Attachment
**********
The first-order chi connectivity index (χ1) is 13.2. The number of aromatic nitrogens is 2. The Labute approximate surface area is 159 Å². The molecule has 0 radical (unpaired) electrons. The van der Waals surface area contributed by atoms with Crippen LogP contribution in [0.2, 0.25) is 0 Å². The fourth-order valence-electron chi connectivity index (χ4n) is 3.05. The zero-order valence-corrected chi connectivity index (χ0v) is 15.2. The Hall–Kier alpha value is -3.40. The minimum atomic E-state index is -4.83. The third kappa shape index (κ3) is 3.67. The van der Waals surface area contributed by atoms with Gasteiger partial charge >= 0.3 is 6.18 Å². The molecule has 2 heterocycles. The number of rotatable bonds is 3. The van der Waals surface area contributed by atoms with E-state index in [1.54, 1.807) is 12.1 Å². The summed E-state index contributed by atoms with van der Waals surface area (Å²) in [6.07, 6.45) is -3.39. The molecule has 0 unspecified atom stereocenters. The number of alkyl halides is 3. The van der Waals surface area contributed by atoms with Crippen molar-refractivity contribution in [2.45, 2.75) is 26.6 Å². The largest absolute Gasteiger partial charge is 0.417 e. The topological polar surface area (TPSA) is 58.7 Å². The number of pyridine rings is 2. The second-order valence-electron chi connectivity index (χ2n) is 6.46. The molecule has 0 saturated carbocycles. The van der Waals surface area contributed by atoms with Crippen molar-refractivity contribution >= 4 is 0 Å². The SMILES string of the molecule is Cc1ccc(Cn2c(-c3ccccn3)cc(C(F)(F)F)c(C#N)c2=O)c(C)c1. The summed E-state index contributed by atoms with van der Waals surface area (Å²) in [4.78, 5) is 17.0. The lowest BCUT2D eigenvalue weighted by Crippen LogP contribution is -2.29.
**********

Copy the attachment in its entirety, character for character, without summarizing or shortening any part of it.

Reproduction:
The first-order chi connectivity index (χ1) is 13.2. The number of aromatic nitrogens is 2. The Labute approximate surface area is 159 Å². The molecule has 0 radical (unpaired) electrons. The van der Waals surface area contributed by atoms with Crippen LogP contribution in [0.2, 0.25) is 0 Å². The fourth-order valence-electron chi connectivity index (χ4n) is 3.05. The zero-order valence-corrected chi connectivity index (χ0v) is 15.2. The Hall–Kier alpha value is -3.40. The minimum atomic E-state index is -4.83. The third kappa shape index (κ3) is 3.67. The van der Waals surface area contributed by atoms with Gasteiger partial charge >= 0.3 is 6.18 Å². The molecule has 2 heterocycles. The number of rotatable bonds is 3. The van der Waals surface area contributed by atoms with E-state index in [1.54, 1.807) is 12.1 Å². The summed E-state index contributed by atoms with van der Waals surface area (Å²) in [6.07, 6.45) is -3.39. The molecule has 0 unspecified atom stereocenters. The number of alkyl halides is 3. The van der Waals surface area contributed by atoms with Crippen molar-refractivity contribution in [2.45, 2.75) is 26.6 Å². The largest absolute Gasteiger partial charge is 0.417 e. The topological polar surface area (TPSA) is 58.7 Å². The number of pyridine rings is 2. The second-order valence-electron chi connectivity index (χ2n) is 6.46. The molecule has 0 saturated carbocycles. The van der Waals surface area contributed by atoms with Crippen molar-refractivity contribution >= 4 is 0 Å². The SMILES string of the molecule is Cc1ccc(Cn2c(-c3ccccn3)cc(C(F)(F)F)c(C#N)c2=O)c(C)c1. The summed E-state index contributed by atoms with van der Waals surface area (Å²) in [4.78, 5) is 17.0. The lowest BCUT2D eigenvalue weighted by Crippen LogP contribution is -2.29.